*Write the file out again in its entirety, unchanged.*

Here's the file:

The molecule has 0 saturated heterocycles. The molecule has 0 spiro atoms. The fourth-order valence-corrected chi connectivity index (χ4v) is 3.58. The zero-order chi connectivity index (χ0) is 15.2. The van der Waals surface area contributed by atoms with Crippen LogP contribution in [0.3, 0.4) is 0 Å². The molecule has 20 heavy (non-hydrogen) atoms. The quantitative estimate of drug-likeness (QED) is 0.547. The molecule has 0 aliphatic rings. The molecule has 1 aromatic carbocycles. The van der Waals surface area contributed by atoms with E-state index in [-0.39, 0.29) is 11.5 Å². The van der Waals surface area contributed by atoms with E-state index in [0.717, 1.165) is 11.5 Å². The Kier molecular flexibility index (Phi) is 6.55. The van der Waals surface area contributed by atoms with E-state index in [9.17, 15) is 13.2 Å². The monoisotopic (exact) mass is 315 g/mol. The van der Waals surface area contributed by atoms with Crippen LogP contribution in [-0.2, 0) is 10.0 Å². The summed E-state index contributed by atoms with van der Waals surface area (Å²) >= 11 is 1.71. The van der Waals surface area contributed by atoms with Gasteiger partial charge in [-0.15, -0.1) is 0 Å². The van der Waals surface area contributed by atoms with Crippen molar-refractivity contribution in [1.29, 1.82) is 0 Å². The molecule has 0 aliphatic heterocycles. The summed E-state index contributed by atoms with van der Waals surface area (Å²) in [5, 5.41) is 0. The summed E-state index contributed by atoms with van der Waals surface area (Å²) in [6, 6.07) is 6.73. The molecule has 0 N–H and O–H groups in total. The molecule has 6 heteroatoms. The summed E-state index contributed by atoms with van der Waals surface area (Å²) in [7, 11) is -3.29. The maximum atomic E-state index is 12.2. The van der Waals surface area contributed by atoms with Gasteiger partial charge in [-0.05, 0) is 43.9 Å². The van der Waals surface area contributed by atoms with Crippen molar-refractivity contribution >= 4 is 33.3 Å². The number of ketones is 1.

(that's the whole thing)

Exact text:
The molecule has 0 saturated heterocycles. The molecule has 0 spiro atoms. The fourth-order valence-corrected chi connectivity index (χ4v) is 3.58. The zero-order chi connectivity index (χ0) is 15.2. The van der Waals surface area contributed by atoms with Crippen LogP contribution in [0.3, 0.4) is 0 Å². The molecule has 20 heavy (non-hydrogen) atoms. The quantitative estimate of drug-likeness (QED) is 0.547. The molecule has 0 aliphatic rings. The molecule has 1 aromatic carbocycles. The van der Waals surface area contributed by atoms with E-state index in [-0.39, 0.29) is 11.5 Å². The van der Waals surface area contributed by atoms with E-state index in [0.717, 1.165) is 11.5 Å². The Kier molecular flexibility index (Phi) is 6.55. The van der Waals surface area contributed by atoms with E-state index in [9.17, 15) is 13.2 Å². The monoisotopic (exact) mass is 315 g/mol. The van der Waals surface area contributed by atoms with Crippen LogP contribution in [-0.2, 0) is 10.0 Å². The summed E-state index contributed by atoms with van der Waals surface area (Å²) >= 11 is 1.71. The van der Waals surface area contributed by atoms with Gasteiger partial charge in [-0.15, -0.1) is 0 Å². The van der Waals surface area contributed by atoms with Crippen molar-refractivity contribution in [1.29, 1.82) is 0 Å². The molecule has 0 aliphatic heterocycles. The summed E-state index contributed by atoms with van der Waals surface area (Å²) in [5, 5.41) is 0. The summed E-state index contributed by atoms with van der Waals surface area (Å²) in [6, 6.07) is 6.73. The molecule has 0 N–H and O–H groups in total. The molecule has 6 heteroatoms. The summed E-state index contributed by atoms with van der Waals surface area (Å²) in [7, 11) is -3.29. The maximum atomic E-state index is 12.2. The van der Waals surface area contributed by atoms with Gasteiger partial charge in [-0.05, 0) is 43.9 Å². The van der Waals surface area contributed by atoms with Crippen molar-refractivity contribution >= 4 is 33.3 Å². The number of ketones is 1.